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See also: last week's Development page.

Development tools

PSA has opened the Python development source tree. Access to the Python CVS tree, which tracks pre-release source code and development snapshots, was previously restricted to PSA (Python Software Activity) members. However, recent polling of the membership showed overwhelming support for opening up the development source code tree. For more information, check out their CVS page.

Chad Netzer was kind enough to forward us the announcement made to comp.lang.python. He also mentioned that PSA is, as always, still looking for new members and for ideas on ways to provide incentives and benefits to their members. For more information on PSA, check out their website.


A tip for running JDK1.2pre1 on Slackware was posted by Gerrit Cap. He reports that it is running "perfectly" under Slackware 3.6.

Due to an error on this editor's part, we failed to mention last week that Sun licensed several of the Java standard extensions (Java 3D, Java Media Framework, Java Advanced Imaging, and Java Sound) to Steve Byrne on behalf of the Blackdown porting team. Steve demonstrated Java 3D at the LinuxWorld Expo and expects it to be generally available within a few weeks. Java 3D is implemented using Mesa 3.0.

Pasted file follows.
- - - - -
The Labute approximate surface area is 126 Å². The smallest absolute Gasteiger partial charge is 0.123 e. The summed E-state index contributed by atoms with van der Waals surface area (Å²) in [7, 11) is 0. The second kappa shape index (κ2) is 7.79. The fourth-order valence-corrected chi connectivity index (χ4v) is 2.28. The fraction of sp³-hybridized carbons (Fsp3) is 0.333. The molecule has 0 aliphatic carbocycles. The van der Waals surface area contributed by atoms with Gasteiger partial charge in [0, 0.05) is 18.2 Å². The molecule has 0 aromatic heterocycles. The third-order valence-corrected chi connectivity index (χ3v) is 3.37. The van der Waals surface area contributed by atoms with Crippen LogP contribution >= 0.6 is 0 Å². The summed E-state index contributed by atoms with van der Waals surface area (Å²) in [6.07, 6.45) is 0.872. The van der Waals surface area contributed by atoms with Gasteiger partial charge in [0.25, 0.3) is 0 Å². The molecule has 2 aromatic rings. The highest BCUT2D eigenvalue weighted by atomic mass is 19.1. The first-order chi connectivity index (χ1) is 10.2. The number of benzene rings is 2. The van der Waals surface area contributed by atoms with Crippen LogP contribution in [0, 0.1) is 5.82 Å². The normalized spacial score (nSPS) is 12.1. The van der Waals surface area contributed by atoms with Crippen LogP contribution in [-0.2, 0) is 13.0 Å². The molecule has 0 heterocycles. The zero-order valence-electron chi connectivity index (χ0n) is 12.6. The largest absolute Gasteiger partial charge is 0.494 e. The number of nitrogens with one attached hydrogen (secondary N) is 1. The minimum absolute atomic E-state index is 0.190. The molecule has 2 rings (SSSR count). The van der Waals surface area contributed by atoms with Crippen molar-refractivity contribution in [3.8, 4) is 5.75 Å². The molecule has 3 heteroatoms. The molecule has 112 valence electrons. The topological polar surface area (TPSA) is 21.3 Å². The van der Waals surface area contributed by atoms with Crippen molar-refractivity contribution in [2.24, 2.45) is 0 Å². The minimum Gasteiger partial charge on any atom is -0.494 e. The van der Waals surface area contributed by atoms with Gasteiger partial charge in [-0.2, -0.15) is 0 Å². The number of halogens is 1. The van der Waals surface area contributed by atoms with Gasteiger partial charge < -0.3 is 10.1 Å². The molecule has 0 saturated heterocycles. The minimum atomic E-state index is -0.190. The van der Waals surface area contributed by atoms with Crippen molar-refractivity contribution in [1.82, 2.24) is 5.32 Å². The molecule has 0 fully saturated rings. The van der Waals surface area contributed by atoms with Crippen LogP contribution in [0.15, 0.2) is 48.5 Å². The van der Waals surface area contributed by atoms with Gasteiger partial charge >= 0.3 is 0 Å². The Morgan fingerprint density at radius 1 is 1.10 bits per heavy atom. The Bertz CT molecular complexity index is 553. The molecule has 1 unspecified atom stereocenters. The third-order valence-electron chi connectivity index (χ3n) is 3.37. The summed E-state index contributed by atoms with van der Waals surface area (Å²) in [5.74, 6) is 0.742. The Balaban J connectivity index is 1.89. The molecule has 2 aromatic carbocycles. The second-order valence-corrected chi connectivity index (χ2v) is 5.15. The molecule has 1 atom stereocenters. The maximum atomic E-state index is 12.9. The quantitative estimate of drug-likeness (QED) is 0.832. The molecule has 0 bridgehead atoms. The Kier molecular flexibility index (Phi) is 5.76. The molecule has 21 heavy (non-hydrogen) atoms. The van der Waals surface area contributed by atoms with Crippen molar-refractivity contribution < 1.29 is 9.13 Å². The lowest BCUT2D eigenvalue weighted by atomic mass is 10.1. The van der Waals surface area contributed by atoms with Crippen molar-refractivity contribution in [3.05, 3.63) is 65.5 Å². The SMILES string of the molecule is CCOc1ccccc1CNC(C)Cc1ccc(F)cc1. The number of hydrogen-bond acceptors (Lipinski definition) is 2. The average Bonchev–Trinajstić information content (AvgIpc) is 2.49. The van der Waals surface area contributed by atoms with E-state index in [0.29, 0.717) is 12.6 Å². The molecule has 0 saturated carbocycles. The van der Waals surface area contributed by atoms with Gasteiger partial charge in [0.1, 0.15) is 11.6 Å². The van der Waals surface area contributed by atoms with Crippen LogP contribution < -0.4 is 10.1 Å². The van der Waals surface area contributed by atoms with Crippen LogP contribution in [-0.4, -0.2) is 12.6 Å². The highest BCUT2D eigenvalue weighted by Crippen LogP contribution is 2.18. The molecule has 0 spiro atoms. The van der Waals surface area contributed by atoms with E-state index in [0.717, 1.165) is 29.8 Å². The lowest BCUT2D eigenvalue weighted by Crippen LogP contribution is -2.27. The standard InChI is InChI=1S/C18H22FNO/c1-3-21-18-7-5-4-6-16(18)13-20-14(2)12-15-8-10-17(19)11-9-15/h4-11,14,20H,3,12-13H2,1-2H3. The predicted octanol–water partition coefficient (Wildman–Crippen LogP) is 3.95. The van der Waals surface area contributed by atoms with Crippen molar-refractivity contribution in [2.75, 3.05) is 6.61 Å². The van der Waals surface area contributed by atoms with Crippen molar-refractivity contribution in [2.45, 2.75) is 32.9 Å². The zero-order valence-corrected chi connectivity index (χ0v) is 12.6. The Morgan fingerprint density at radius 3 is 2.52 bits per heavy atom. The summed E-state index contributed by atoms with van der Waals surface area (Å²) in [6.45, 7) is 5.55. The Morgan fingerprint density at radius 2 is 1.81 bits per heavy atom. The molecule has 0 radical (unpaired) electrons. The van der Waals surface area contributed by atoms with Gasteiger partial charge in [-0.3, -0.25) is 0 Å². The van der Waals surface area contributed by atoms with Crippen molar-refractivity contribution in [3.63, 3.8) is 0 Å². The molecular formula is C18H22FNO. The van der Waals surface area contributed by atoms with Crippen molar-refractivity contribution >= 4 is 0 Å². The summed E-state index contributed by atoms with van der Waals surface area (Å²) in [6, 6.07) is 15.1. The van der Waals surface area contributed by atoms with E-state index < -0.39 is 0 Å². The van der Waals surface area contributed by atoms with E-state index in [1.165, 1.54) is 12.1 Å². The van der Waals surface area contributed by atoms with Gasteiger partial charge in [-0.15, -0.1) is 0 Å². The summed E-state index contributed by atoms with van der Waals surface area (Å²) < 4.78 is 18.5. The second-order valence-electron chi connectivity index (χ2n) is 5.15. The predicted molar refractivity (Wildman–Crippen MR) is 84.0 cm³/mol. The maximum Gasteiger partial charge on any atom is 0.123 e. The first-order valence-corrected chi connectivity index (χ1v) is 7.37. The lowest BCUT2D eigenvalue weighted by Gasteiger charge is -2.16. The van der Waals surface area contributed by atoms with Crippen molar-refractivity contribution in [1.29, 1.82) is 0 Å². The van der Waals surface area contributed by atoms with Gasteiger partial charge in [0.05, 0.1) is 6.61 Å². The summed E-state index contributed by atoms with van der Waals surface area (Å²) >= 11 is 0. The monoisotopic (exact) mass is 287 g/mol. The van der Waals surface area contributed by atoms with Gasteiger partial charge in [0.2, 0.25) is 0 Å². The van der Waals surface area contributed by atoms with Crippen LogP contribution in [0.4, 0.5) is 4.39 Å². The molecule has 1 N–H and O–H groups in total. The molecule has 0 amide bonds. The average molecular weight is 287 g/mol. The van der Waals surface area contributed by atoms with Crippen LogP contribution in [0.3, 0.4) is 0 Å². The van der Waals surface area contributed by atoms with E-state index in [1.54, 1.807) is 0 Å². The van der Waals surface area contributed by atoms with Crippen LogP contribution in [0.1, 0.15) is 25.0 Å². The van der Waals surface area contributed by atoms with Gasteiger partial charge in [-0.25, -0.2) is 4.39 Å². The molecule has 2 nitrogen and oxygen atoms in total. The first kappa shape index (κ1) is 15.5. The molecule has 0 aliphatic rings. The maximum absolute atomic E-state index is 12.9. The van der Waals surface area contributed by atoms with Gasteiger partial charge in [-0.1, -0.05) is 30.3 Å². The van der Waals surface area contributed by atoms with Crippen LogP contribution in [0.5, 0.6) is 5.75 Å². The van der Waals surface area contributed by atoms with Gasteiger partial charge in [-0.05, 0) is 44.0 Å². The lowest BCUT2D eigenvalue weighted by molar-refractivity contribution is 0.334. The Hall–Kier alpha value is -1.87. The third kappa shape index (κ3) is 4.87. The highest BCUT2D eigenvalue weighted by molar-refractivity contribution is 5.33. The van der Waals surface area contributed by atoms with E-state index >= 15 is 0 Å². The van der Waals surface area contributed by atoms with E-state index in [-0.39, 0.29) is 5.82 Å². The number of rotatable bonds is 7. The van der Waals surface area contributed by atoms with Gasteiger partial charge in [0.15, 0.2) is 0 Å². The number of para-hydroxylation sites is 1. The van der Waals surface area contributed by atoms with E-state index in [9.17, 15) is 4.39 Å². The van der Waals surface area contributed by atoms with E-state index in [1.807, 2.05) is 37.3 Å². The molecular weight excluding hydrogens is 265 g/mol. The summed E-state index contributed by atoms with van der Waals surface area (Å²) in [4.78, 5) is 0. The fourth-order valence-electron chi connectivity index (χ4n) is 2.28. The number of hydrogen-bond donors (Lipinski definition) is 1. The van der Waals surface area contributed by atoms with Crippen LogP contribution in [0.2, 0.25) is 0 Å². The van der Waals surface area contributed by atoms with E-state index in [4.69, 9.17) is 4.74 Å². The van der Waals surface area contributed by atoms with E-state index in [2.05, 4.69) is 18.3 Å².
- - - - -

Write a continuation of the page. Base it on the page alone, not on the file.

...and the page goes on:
Some Linux JDK1.2 font tips were posted by Kazuki Yasumatsu in response to complaints that the jdk1.2 fonts do not behave like the jdk1.1 fonts. Basically, he provides instructions on how to use your favorite TrueType and Postscript Type1 fonts instead of the TrueType fonts included in the JDK1.2.

JAnalyzeProfile is a performance analysis tool for JDK 1.2 recently published by Nathan Meyers. His note indicates that JAnalyzeProfile is a perl script that can help finger hotspots.


A mailing list to discuss Perl Genealogical software has been created. The Perl-GEDCOM list can be used for discussing any perl-based genealogical software, whether or not it is based on the GEDCOM format.

Wolf Busch has released Lisp 1.1, his version of Scheme implemented in Perl. The web-site and all related documentation are in German.


PySequence_In in 1.5.2b2 was missing. This error was caught and reported by Brad Clements. Guido von Rossum responded with patches to fix the problem.

The alpha release of PilGraph, a PIL-generation simple graphing/plotting module, was announced by Richard Jones.